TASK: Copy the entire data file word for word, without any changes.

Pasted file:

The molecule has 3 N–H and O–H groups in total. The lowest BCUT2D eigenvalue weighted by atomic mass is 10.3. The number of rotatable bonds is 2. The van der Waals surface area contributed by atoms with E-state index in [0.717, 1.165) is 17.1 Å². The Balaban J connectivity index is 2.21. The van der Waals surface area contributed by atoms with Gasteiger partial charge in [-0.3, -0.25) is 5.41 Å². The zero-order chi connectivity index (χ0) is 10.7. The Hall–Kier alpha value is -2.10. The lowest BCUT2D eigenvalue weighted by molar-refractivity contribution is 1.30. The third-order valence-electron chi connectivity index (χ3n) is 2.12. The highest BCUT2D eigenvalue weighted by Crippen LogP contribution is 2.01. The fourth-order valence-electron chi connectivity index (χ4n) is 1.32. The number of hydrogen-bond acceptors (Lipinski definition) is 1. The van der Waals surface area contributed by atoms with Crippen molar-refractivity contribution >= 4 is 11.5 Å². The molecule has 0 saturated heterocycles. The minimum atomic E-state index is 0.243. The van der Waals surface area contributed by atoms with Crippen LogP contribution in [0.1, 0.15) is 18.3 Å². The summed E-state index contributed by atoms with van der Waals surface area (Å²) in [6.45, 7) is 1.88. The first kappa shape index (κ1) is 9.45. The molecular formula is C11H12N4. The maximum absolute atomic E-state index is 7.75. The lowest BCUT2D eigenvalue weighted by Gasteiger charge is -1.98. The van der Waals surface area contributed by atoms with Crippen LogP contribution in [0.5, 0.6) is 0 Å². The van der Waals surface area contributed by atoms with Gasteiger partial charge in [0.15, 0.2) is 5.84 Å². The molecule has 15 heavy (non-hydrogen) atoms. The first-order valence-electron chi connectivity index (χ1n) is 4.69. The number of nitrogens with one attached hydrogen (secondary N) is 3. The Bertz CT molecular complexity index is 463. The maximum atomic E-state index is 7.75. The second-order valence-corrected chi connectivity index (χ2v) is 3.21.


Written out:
The molecule has 3 N–H and O–H groups in total. The lowest BCUT2D eigenvalue weighted by atomic mass is 10.3. The number of rotatable bonds is 2. The van der Waals surface area contributed by atoms with E-state index in [0.717, 1.165) is 17.1 Å². The Balaban J connectivity index is 2.21. The van der Waals surface area contributed by atoms with Gasteiger partial charge in [-0.3, -0.25) is 5.41 Å². The zero-order chi connectivity index (χ0) is 10.7. The Hall–Kier alpha value is -2.10. The lowest BCUT2D eigenvalue weighted by molar-refractivity contribution is 1.30. The third-order valence-electron chi connectivity index (χ3n) is 2.12. The highest BCUT2D eigenvalue weighted by Crippen LogP contribution is 2.01. The fourth-order valence-electron chi connectivity index (χ4n) is 1.32. The number of hydrogen-bond acceptors (Lipinski definition) is 1. The van der Waals surface area contributed by atoms with Crippen molar-refractivity contribution >= 4 is 11.5 Å². The molecule has 0 saturated heterocycles. The minimum atomic E-state index is 0.243. The van der Waals surface area contributed by atoms with Crippen LogP contribution in [0.1, 0.15) is 18.3 Å². The summed E-state index contributed by atoms with van der Waals surface area (Å²) in [6.45, 7) is 1.88. The first kappa shape index (κ1) is 9.45. The molecular formula is C11H12N4. The maximum absolute atomic E-state index is 7.75. The lowest BCUT2D eigenvalue weighted by Gasteiger charge is -1.98. The van der Waals surface area contributed by atoms with Crippen LogP contribution in [0.5, 0.6) is 0 Å². The van der Waals surface area contributed by atoms with Gasteiger partial charge in [0.15, 0.2) is 5.84 Å². The molecule has 15 heavy (non-hydrogen) atoms. The first-order valence-electron chi connectivity index (χ1n) is 4.69. The number of nitrogens with one attached hydrogen (secondary N) is 3. The Bertz CT molecular complexity index is 463. The maximum atomic E-state index is 7.75. The second-order valence-corrected chi connectivity index (χ2v) is 3.21.